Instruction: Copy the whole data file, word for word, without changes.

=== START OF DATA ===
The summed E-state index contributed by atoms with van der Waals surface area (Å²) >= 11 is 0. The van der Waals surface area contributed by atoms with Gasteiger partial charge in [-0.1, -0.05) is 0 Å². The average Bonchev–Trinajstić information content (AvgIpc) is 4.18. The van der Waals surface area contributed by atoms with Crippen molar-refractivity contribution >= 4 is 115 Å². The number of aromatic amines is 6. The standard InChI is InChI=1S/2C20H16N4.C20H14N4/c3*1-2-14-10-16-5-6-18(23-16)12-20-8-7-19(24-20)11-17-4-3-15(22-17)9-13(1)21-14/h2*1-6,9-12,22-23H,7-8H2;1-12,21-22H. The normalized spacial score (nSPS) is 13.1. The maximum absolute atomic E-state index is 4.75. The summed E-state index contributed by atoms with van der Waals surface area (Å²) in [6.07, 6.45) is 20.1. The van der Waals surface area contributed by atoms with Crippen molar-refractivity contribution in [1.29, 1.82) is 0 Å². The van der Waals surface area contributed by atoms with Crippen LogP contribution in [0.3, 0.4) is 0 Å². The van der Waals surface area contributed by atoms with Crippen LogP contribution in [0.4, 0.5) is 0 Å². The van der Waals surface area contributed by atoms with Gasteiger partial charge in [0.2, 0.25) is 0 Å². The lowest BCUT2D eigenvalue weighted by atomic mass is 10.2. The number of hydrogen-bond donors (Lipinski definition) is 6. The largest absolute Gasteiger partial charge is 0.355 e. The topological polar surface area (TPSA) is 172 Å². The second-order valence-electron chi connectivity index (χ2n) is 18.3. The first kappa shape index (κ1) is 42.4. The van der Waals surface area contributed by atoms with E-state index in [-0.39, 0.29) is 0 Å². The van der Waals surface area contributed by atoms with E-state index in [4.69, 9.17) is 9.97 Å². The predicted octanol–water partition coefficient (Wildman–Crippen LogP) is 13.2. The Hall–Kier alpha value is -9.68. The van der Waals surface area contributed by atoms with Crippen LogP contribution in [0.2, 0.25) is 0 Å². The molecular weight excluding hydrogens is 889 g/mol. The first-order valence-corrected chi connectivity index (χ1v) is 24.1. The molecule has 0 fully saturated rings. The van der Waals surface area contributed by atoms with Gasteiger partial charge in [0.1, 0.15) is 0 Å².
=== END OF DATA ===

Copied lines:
The summed E-state index contributed by atoms with van der Waals surface area (Å²) >= 11 is 0. The van der Waals surface area contributed by atoms with Gasteiger partial charge in [-0.1, -0.05) is 0 Å². The average Bonchev–Trinajstić information content (AvgIpc) is 4.18. The van der Waals surface area contributed by atoms with Crippen molar-refractivity contribution >= 4 is 115 Å². The number of aromatic amines is 6. The standard InChI is InChI=1S/2C20H16N4.C20H14N4/c3*1-2-14-10-16-5-6-18(23-16)12-20-8-7-19(24-20)11-17-4-3-15(22-17)9-13(1)21-14/h2*1-6,9-12,22-23H,7-8H2;1-12,21-22H. The normalized spacial score (nSPS) is 13.1. The maximum absolute atomic E-state index is 4.75. The summed E-state index contributed by atoms with van der Waals surface area (Å²) in [6.07, 6.45) is 20.1. The van der Waals surface area contributed by atoms with Crippen molar-refractivity contribution in [1.29, 1.82) is 0 Å². The van der Waals surface area contributed by atoms with Crippen LogP contribution in [0.3, 0.4) is 0 Å². The van der Waals surface area contributed by atoms with Crippen LogP contribution in [0.4, 0.5) is 0 Å². The van der Waals surface area contributed by atoms with Gasteiger partial charge in [0.2, 0.25) is 0 Å². The lowest BCUT2D eigenvalue weighted by atomic mass is 10.2. The number of hydrogen-bond donors (Lipinski definition) is 6. The largest absolute Gasteiger partial charge is 0.355 e. The topological polar surface area (TPSA) is 172 Å². The second-order valence-electron chi connectivity index (χ2n) is 18.3. The first kappa shape index (κ1) is 42.4. The van der Waals surface area contributed by atoms with E-state index in [-0.39, 0.29) is 0 Å². The van der Waals surface area contributed by atoms with E-state index in [4.69, 9.17) is 9.97 Å². The predicted octanol–water partition coefficient (Wildman–Crippen LogP) is 13.2. The Hall–Kier alpha value is -9.68. The van der Waals surface area contributed by atoms with Crippen LogP contribution in [0.2, 0.25) is 0 Å². The molecular weight excluding hydrogens is 889 g/mol. The first-order valence-corrected chi connectivity index (χ1v) is 24.1. The molecule has 0 fully saturated rings. The van der Waals surface area contributed by atoms with Gasteiger partial charge in [0.1, 0.15) is 0 Å².